Previous work by our group found a significant enrichment of genetic variants in predominantly Middle Eastern patients with Multisystem Inflammatory Syndrome in Children (MIS-C), which were associated with earlier onset of disease and resistance to treatment compared to a control group with mild SARS-CoV-2 infection10. The same set of immune-related genes were analyzed in the MIS-C study and this present study, identifying likely deleterious variants in 16 and 20 genes in severe COVID-19 and MIS-C, respectively. Interestingly, however, variants were overlapping in 6 genes involved in regulating Toll-like receptor signaling pathway and Interferon signaling pathways (IRAK3, TLR6, IFNA4, IFNAR2, IFI44, IFIH1), while the majority of variants were in non-overlapping genes. This finding suggests that, while the genetic determinants of MIS-C and severe COVID-19 in young patients can be slightly different, they both share similarly altered pathways converging mainly on the interferon-signaling pathway, which has recently been shown to be disrupted in another patient population with severe COVID-1910.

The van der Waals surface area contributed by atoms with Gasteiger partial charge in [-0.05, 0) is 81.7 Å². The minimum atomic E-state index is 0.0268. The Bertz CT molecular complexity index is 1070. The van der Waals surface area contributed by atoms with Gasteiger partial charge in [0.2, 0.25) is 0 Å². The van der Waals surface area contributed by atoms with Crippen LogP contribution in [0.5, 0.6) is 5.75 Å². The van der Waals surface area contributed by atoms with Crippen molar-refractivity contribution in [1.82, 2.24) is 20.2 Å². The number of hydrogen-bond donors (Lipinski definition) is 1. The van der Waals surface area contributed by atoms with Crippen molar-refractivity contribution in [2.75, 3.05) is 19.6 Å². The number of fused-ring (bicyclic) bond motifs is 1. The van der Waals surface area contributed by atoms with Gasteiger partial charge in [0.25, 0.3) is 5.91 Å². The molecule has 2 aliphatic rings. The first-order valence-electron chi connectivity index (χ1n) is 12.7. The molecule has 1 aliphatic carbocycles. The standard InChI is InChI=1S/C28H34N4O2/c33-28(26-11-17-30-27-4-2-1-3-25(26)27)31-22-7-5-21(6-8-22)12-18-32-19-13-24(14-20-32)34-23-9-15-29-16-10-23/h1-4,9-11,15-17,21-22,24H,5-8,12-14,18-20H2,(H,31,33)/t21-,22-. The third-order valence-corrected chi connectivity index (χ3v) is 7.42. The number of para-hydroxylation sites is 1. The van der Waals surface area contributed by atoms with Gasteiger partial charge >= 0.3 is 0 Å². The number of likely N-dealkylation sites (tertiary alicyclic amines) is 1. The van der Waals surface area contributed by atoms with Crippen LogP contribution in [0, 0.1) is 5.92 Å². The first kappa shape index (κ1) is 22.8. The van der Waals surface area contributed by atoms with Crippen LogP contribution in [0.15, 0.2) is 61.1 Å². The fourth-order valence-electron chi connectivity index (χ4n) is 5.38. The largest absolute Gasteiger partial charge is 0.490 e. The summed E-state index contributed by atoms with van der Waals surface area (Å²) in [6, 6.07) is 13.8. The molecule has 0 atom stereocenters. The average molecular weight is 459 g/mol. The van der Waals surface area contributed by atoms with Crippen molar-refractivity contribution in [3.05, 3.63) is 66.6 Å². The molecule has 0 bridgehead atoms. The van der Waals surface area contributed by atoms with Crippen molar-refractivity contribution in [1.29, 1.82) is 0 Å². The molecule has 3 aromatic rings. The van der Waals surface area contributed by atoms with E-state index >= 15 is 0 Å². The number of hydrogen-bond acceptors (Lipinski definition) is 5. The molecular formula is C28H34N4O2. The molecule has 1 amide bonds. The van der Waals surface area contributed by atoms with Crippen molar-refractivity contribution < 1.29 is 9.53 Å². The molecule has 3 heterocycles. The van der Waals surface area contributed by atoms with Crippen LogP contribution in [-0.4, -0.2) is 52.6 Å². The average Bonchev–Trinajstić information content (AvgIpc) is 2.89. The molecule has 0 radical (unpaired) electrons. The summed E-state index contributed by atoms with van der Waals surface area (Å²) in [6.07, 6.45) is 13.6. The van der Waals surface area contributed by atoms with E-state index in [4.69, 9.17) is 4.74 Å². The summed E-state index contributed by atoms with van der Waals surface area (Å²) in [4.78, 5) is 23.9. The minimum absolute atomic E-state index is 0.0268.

Our study included patients from genetically underrepresented populations (N = 16 countries) in Asia and the Middle East (Table 1), thus complementing previous genetic studies from other commonly investigated populations. Our findings confirm the genetic determinants of severe COVID-19 in young patients of different ancestries4.